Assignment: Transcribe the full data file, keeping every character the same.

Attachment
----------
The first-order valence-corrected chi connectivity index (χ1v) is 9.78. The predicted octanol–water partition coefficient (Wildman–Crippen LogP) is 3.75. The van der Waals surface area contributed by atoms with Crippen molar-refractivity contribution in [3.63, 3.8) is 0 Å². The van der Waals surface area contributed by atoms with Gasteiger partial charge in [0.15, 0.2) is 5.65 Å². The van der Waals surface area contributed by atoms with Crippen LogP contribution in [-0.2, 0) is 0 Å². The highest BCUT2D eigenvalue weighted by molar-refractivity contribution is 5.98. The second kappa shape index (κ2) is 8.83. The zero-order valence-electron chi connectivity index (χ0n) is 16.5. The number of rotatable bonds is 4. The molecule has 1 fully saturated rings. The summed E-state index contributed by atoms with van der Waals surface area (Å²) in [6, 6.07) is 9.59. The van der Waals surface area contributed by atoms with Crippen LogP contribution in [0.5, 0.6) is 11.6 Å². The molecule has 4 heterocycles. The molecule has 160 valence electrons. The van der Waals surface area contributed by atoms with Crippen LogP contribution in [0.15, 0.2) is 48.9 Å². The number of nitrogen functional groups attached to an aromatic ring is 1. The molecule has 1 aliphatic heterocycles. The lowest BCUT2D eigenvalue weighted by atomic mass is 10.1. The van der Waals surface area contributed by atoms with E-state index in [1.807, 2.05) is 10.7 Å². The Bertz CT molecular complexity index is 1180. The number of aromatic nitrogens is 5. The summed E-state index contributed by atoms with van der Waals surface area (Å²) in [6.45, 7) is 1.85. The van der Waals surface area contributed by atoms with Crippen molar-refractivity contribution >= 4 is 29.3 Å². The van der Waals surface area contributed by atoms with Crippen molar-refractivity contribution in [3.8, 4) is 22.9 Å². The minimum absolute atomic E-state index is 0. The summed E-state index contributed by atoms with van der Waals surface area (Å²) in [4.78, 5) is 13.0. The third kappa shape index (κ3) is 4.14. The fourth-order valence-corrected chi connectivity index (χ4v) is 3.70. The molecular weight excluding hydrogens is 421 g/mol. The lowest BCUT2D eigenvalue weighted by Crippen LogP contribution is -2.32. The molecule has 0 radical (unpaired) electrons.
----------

The first-order valence-corrected chi connectivity index (χ1v) is 9.78. The predicted octanol–water partition coefficient (Wildman–Crippen LogP) is 3.75. The van der Waals surface area contributed by atoms with Crippen molar-refractivity contribution in [3.63, 3.8) is 0 Å². The van der Waals surface area contributed by atoms with Gasteiger partial charge in [0.15, 0.2) is 5.65 Å². The van der Waals surface area contributed by atoms with Crippen LogP contribution in [-0.2, 0) is 0 Å². The highest BCUT2D eigenvalue weighted by molar-refractivity contribution is 5.98. The second kappa shape index (κ2) is 8.83. The zero-order valence-electron chi connectivity index (χ0n) is 16.5. The number of rotatable bonds is 4. The molecule has 1 fully saturated rings. The summed E-state index contributed by atoms with van der Waals surface area (Å²) in [6, 6.07) is 9.59. The van der Waals surface area contributed by atoms with Crippen LogP contribution in [0.5, 0.6) is 11.6 Å². The molecule has 4 heterocycles. The molecule has 160 valence electrons. The van der Waals surface area contributed by atoms with Crippen LogP contribution in [0.15, 0.2) is 48.9 Å². The number of nitrogen functional groups attached to an aromatic ring is 1. The molecule has 1 aliphatic heterocycles. The lowest BCUT2D eigenvalue weighted by atomic mass is 10.1. The van der Waals surface area contributed by atoms with E-state index in [1.807, 2.05) is 10.7 Å². The Bertz CT molecular complexity index is 1180. The number of aromatic nitrogens is 5. The summed E-state index contributed by atoms with van der Waals surface area (Å²) in [6.45, 7) is 1.85. The van der Waals surface area contributed by atoms with Crippen molar-refractivity contribution >= 4 is 29.3 Å². The van der Waals surface area contributed by atoms with Crippen molar-refractivity contribution in [3.8, 4) is 22.9 Å². The minimum absolute atomic E-state index is 0. The summed E-state index contributed by atoms with van der Waals surface area (Å²) in [4.78, 5) is 13.0. The third kappa shape index (κ3) is 4.14. The fourth-order valence-corrected chi connectivity index (χ4v) is 3.70. The molecular weight excluding hydrogens is 421 g/mol. The lowest BCUT2D eigenvalue weighted by Crippen LogP contribution is -2.32. The molecule has 0 radical (unpaired) electrons.